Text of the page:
Health: The Things We Take for Granted
Seeing a doctor for a routine check-up, receiving urgent treatment in a hospital, getting the right medication for a sick child – these are all things that most of us can access fairly easily on a day to day basis. In the remote corners of the world, these everyday necessities are much more difficult to come by.
Deep amongst the mangrove lined channels of Myanmar’s Ayeyarwady Delta, an area which suffered massively following Cyclone Nargis in 2008, there are communities who rarely make contact with the outside world. For many women living in these circumstances, pregnancy is the first time they will decide to seek out health care – but finding it can be a challenge in itself.
Such was the case for Daw Mar Mar Htay, who lives in a small village in Bogale district. At 41, she gave birth to her first child. Complications could easily have arisen, due to her age and out of term pregnancy. Thankfully she was referred to the hospital in Ka Don Ka Ni village, a ninety minute journey from her home. “I was told by the young volunteer in my village that I could get good health care here at the hospital, so I decided to come for my first visit seven months ago and came back three more times. Everything went well.”
Ma Hnin Si from Myin Ka Kone village, Mawlamyinegyun Township, was also in a precarious situation, pregnant with twins. The local community midwife helped her to have a safe delivery. "San Thida is a long experienced auxiliary midwife; she was visiting me and visiting me again, helping me. I was aware of the risk and it was a relief when the midwife came with me to the hospital."
As Dr. Zaw Lin Htet, who is based at the hospital in Ka Don Ka Ni, explains: “Transportation is very complicated as it is done by boat through the thousands of small waterways. During the monsoon season, pregnant women arrive exhausted by the end of their trip. Can you imagine being pregnant and in pain due to some complications and needing to reach the nearest hospital which is one or two hours away by boat?”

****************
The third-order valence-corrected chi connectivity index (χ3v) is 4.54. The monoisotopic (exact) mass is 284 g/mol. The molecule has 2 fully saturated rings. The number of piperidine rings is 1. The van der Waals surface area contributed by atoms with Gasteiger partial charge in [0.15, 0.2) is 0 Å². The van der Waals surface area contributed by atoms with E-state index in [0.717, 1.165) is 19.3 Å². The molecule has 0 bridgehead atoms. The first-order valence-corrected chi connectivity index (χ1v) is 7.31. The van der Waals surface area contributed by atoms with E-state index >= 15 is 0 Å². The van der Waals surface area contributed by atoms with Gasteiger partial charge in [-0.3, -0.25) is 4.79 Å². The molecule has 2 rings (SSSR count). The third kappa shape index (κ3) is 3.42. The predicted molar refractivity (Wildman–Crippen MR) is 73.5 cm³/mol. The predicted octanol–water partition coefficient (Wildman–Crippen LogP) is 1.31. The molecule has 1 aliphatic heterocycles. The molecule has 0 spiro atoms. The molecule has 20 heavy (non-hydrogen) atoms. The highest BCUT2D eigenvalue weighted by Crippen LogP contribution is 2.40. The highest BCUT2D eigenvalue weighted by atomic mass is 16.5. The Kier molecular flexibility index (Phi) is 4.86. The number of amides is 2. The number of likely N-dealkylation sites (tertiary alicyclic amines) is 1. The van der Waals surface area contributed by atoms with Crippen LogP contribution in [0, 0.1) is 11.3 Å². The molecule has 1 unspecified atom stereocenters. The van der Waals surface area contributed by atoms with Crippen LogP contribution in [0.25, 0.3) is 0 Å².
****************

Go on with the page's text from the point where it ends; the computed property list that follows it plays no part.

Delayed, inadequate treatment and the lack of an efficient referral system result in unnecessary loss of life, but since IOM started to support training for midwives, doctors and health volunteers, ensuring patients are referred to hospitals in more complex cases, the figures have been steadily improving. Maternal deaths decreased by 45 per cent in 2013 and although under-five deaths are still at unacceptable levels, they too are slowly declining.
People on the move are particularly at risk of slipping through the healthcare net, as they are difficult to identify in the first place, and even harder to keep track of. The delta is home to large numbers of migrant workers, who mostly come from other towns or rural areas to work seasonally in the paddy fields. There are also itinerant ‘boat families’, who live on small boats that ply the waterways. “They are often not used to having to access health care, but pregnancy and childbirth are crucial times when many needless deaths can be prevented as long as health workers are available and properly trained. Community based workers, many of whom are volunteers, form the backbone of this system,” said IOM’s Chief of Mission in Myanmar, Kieran Gorman-Best. Once communities are identified, locations are plotted using GPS, migration trends mapped and health needs assessed.
Another preventable killer in the region is HIV transmission and AIDS, which IOM is already dealing with in the south-east of Myanmar in particular. Last year, over 4,000 migrants were covered by IOM’s HIV prevention programmes in Myanmar, a significant proportion of whom were female sex workers. The HIV positivity rate has halved since the programme began in 2011, and support groups are empowering affected individuals through building up communities to stand up for their members’ interests.
Just as there is a need for International Women’s Day, it’s also imperative to recognize and respond to the fact that female migrants’ health needs are often specific and complex, requiring the support of other women in the form of nurses, doctors and midwives. Of course, men need to be a part of that process, too – and they are, as health workers, aid workers, and supportive family members.
See our photo story on IOM’s work in the Ayeyarwady Delta.